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HISTORICAL BUILDINGS



LOG COURTHOUSE 1827    47
  
107 W. Kansas
Independence, MO
816-325-7111
ADMISSION: Free
HOURS: April-October
Monday-Saturday, 10am-2pm; Sunday, 1pm-4pm
November-March, Mon-Sat, 10am-2pm

This historic building was built as temporary quarters for the government of the newly formed Jackson County. The construction cost of the building was $150.00. During the remodeling of the courthouse on Independence Square, Judge Harry S. Truman moved court proceedings back to the building in 1932-1933.

MT. GILEAD CHURCH AND SCHOOL    48      
West of Kearney on Highway 92
Kearney, MO
816-628-6065
ADMISSION: Student Fee $2
HOURS: Monday-Friday
By appointment only
This building was built in the 1830's and was the only school in Clay County to remain open during the Civil War. School is being taught 100 years to the day, so you can experience school as it was in your great grandfathers day. This is a very popular program, so book well in advance. Third and fourth grade programs only.

OLDEST BUILDING IN KANSAS CITY    49      
500 Westport Road
Kansas City, MO

Kansas City's oldest standing building was built in 1837 and has housed a remarkable array of businesses. Most notably, in the 19th century was a grocery store, operated by Albert Boone, a relative of Daniel Boone. As much a saloon keeper as a grocer, Albert catered to the wagon trains as they headed west on the Santa Fe Trail, which incidentally, passed right by the front door.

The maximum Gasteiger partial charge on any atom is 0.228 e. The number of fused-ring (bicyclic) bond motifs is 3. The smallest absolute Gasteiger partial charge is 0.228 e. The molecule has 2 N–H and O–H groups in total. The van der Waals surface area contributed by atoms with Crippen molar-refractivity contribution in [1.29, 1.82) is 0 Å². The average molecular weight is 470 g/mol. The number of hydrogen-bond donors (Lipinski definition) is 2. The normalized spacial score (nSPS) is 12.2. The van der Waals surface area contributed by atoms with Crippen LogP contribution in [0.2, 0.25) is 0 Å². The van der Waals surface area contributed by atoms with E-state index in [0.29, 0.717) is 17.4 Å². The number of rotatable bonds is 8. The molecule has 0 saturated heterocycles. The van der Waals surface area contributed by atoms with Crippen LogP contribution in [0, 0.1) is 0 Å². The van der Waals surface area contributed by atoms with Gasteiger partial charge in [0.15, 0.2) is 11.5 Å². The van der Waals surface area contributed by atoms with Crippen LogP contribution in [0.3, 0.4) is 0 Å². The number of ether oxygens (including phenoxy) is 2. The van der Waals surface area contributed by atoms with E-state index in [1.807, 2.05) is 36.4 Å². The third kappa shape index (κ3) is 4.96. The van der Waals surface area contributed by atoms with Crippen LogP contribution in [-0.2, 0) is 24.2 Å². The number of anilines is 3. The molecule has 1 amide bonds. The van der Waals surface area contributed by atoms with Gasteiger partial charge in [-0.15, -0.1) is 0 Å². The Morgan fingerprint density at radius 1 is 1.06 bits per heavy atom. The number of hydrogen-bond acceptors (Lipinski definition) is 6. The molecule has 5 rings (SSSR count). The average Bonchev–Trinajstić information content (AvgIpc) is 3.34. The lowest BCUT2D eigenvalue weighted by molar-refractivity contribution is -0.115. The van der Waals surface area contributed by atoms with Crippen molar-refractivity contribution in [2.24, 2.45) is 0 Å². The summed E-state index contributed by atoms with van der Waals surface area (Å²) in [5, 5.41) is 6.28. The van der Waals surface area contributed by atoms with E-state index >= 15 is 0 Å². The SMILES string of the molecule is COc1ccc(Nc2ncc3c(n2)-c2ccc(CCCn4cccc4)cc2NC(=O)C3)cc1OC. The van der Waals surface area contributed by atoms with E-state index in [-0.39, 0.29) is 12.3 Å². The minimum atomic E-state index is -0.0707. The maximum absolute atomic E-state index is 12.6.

PIONEER SPRINGS-BRADY CABIN    50      
Truman Rd. & Noland Rd.
Independence, MO
816-325-7111
ADMISSION: Free
HOURS: April-October, Mon-Fri, 10am-2pm

Before it was called Independence it was called "Big Spring". The springs are what attracted the pioneers to the areas. Next to the spring monument is a refurbished cabin commemorating an early settler named Brady. The cabin shows the life style of pioneer life in the 1820's.

RICE-TREEMONTI HOME, The 1844    51      
8801 E. 66th Street
Raytown, MO
816-385-7428
HOURS: By appointment only

The Rice home was built in 1844 by Archibald Elihu Rice. The home escaped the famous "Order No. 11" during the Civil War which ordered all structures burned so they could not be used as protection for the Confederate Army. After the war a freed slave known as Aunt Sophie lived in the old cabin until she died at the age of 90 in 1896. Tours by appointment, call  816-358-8415




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